Essay | Pu’er tea: China’s cultural heritage threatened by a changing climate

A tea set laid out on a well-lit table.

Pu'er is named after a Yunnan town that is an important tea-processing and trading center in the province. (Photo courtesy Manki Kim/Unsplash)

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I’ve never been to Yunnan province in Southwest China, an area believed to be the birthplace of tea some 4,700 years ago. Yet its legendary tea, known as Pu’er, was an indispensable part of my childhood. Unlike green, white or oolong tea, Pu’er undergoes microbial fermentation and tastes better with age, just like wine. Chinese people think of Pu’er in the same way French people think of Bordeaux. It plays an important role in Chinese culture, pride, and identity. 

Growing up in China, every day after dinner, my father would bring out his mint green porcelain tea set to brew the family Pu’er tea. A rich and earthy aroma arose as the dark-colored liquid was poured into my teacup. As I slowly sipped the tea, layers of flavors waltzed on my tongue. To me, tea is more than a drink. It’s a memory associated with home. It’s a cultural heritage of my country.

Yunnan is a province in southwestern China with a largely mountainous terrain. (Quintucket/Creative Commons 1.0)

Pu’er tea is produced exclusively in Yunnan region thanks to its unique climate conditions and terrain, which allow ancient tea trees — some over a thousand years old — to flourish naturally. Each batch of tea is an expression of its terroir, or the specific environment that gives each tea its unique taste, making it sensitive to the effects of climate change. Variations in temperature and precipitation may affect tea yield, as well as alter the complex balance of chemicals that gives tea its special flavor and potential health benefits, reported in Nature

According to the International Tea Committee, China, as the world’s largest tea producer, accounted for roughly 45% of the global tea production in 2020, followed by India. Most tea-growing regions are located in China’s southern provinces that have a warm and humid climate. In Yunnan, the tea industry has become an important economic pillar of more than 77% of its counties, with the tea industry providing “the main income source for millions of mountain farmers,” a journal article from Environmental Research Communications reported.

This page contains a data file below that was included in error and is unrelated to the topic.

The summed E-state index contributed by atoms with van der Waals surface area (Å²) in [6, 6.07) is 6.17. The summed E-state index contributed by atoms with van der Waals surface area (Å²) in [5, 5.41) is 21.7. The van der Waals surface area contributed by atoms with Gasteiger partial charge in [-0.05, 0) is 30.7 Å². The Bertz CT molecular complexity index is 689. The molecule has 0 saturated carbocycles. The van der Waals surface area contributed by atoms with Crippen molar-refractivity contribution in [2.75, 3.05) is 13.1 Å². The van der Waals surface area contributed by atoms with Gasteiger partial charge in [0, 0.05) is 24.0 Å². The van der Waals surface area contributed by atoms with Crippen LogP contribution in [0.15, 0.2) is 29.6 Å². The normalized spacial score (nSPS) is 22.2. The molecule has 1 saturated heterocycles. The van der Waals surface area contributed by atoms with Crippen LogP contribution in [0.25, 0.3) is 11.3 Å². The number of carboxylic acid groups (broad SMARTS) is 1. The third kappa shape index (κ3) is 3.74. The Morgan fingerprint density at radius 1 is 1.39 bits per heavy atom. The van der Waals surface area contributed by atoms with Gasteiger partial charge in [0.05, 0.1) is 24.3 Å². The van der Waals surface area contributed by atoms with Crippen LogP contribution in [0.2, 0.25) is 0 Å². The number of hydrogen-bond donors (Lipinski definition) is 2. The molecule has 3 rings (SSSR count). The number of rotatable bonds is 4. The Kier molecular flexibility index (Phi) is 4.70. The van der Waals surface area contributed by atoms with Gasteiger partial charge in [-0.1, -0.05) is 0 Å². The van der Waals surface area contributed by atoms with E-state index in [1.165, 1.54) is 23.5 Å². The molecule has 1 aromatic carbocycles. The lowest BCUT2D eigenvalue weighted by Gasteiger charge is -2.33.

The Yunnan region experiences a subtropical monsoon climate. The Intergovernmental Panel on Climate Change reported that monsoon land precipitation will likely increase in East, Southeast and South Asia mainly due to increasing moisture convergence by elevated temperatures. The bad news is that more rain during the monsoon season has been shown to decrease tea yield, according to a study led by Tufts University. One possible reason is the increased cloud cover that comes with rain has limited plant and tree growth. In another Tufts University survey of Chinese tea growers, the majority of farmers interviewed agreed that precipitation patterns have changed during their lifetimes — increased duration, strength and unpredictability. They have also observed fewer cold days and warmer winters and summers, resulting in earlier spring tea harvests and monsoon tea harvests. 

Pu’er was poured into a porcelain tea cup in afternoon sunlight. (Jing-ning Hsu/George Washington University) 

Rainfall levels are of central importance to tea quality, which is determined by its aroma, looks, and taste. Secondary metabolites are the chemical compounds that give tea its rich flavors, bitter taste, and health benefits. These are the compounds that allow me to distinguish Pu’er from the other types of tea and give Pu’er its distinct flavor as “gentle, elegant and comforting, like an embrace from a parent,” described by Saveur’s executive digital editor Max Falkowitz. However, there’s a dilution effect of extra rain on tea plants that results in a decrease in concentrations of tea’s secondary metabolites, leaving the tea tasteless. In the survey, 94% of the farmers perceive that precipitation variability impacts tea quality and they linked a decline of up to 50% in household income from tea sales to the dilution of taste as the leaves take in more water from the extra rainfall. 

Moreover, a study from Food Chemistry found that temperature variations due to elevations have a direct effect on tea quality. Tea displays “sweet, floral, honey-like notes” at higher altitude, where the temperature is lower, while it gives “grassy, hay-like aroma” at lower. Also, tea grown at a higher elevation contains compounds potentially beneficial to health that are missing from tea grown at a lower elevation in the same location. This suggests that tea would lose some of its health benefits if temperatures rise. 

The Yunnan government warned in 2016 that the mean annual temperatures will keep rising over the next 10 to 30 years, adding that rain patterns disrupted by climate change will threaten the output of crops such as tea, tobacco, and rubber. 

Tea is an everyday beverage in my family. The taste of Pu’er makes me think of home. (Jing-ning Hsu/George Washington University) 

Tea is more than just a drink. It is a cultural heritage, an economic pillar, a healthy lifestyle, and an expression of nature. When I take a sip of Pu’er, the gentle bitterness and nuances of flavors instantly bring me back to the dining table at home. I hear the sound of water boiling in the kettle; I see Dad reading his book and Mom patting my cat Lusky, who’s purring loudly. As I look down in my tea cup, instead of my own face reflected back, I see a worrisome face of a Chinese tea farmer. Climate change is brewing a major challenge for tea production, and our actions in response will determine the livelihoods of millions of farmers.

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China, climate change, Extreme weather, tea

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